The Chesapeake Bay is an ecosystem in peril. Pollutants from animal farms, urban and suburban development, sewage treatment plants, and coal-fired power plants are deposited into the Bay causing algae blooms that consume the dissolved oxygen and cause dead zones that cannot support aquatic life. To restore this environmental treasure and economic engine, all contributors to the Bay’s pollution problems must be held accountable. CPR works to ensure that state governments and the EPA are being vigilant, transparent, and equitable in holding polluters responsible for their share of the pollution.
Evan Isaacson's February 23, 2016 testimony before the Maryland Senate Committee on Education, Health and Environmental Affairs on the Poultry Litter Management Act.
Darya Minovi's testimony before the Maryland House of Delegates Committee on Environment and Transportation in support of HB1312, a bill addressing Water Pollution Control, Discharge Permits, and Industrial Poultry Operations, March 4, 2020.
Katie Tracy’s written testimony before the Maryland Senate Committee on Education Health and Environmental Affairs in support of SB 841, a bill addressing Water Pollution Control, Discharge Permits, and Industrial Poultry Operations, March 12, 2020.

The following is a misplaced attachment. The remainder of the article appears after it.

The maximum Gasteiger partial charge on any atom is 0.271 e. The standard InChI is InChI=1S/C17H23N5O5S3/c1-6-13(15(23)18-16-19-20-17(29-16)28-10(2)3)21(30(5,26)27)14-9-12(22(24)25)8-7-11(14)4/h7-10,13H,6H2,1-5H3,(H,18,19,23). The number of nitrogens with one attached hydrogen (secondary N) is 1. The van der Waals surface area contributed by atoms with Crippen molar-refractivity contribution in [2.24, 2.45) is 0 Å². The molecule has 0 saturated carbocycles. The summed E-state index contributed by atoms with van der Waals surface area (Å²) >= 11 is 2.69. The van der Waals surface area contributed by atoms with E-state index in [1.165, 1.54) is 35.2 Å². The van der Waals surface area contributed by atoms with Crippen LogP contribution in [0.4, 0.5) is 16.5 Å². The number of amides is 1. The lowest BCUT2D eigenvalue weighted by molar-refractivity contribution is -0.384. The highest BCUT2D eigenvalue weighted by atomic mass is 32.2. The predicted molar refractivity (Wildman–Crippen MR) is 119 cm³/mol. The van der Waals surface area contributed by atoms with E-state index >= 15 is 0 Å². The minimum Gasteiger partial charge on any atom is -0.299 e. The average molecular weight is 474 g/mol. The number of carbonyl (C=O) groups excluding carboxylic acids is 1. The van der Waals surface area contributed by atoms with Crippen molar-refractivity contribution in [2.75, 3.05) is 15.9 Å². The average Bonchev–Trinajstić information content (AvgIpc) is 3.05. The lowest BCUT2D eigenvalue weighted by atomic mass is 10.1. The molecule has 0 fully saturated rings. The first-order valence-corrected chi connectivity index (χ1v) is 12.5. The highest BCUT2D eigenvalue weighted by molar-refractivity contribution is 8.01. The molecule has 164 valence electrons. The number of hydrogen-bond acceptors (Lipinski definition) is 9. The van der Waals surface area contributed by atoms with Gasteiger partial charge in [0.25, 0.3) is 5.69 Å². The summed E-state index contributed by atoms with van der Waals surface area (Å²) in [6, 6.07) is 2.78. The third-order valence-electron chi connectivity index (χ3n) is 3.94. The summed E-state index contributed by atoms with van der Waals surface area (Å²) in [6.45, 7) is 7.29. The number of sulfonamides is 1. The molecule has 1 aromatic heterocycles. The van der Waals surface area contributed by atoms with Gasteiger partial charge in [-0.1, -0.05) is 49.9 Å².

Over the past two decades, Delmarva agriculture has shifted from traditional, diversified family farming to a more industrialized system of raising animals. Large, powerful companies dictate how animals are raised, processed, and sold and bear no responsibility for the public health impacts and environmental degradation in our local communities. The disastrous consequences have been highlighted, and in some cases exacerbated, by the current COVID-19 crisis. During a May 26, 2020, virtual town hall, regional experts and local community members shared the latest science, regulatory and policy actions, community perspectives, and possible solutions. The town hall was presented free with support from the Town Creek Foundation.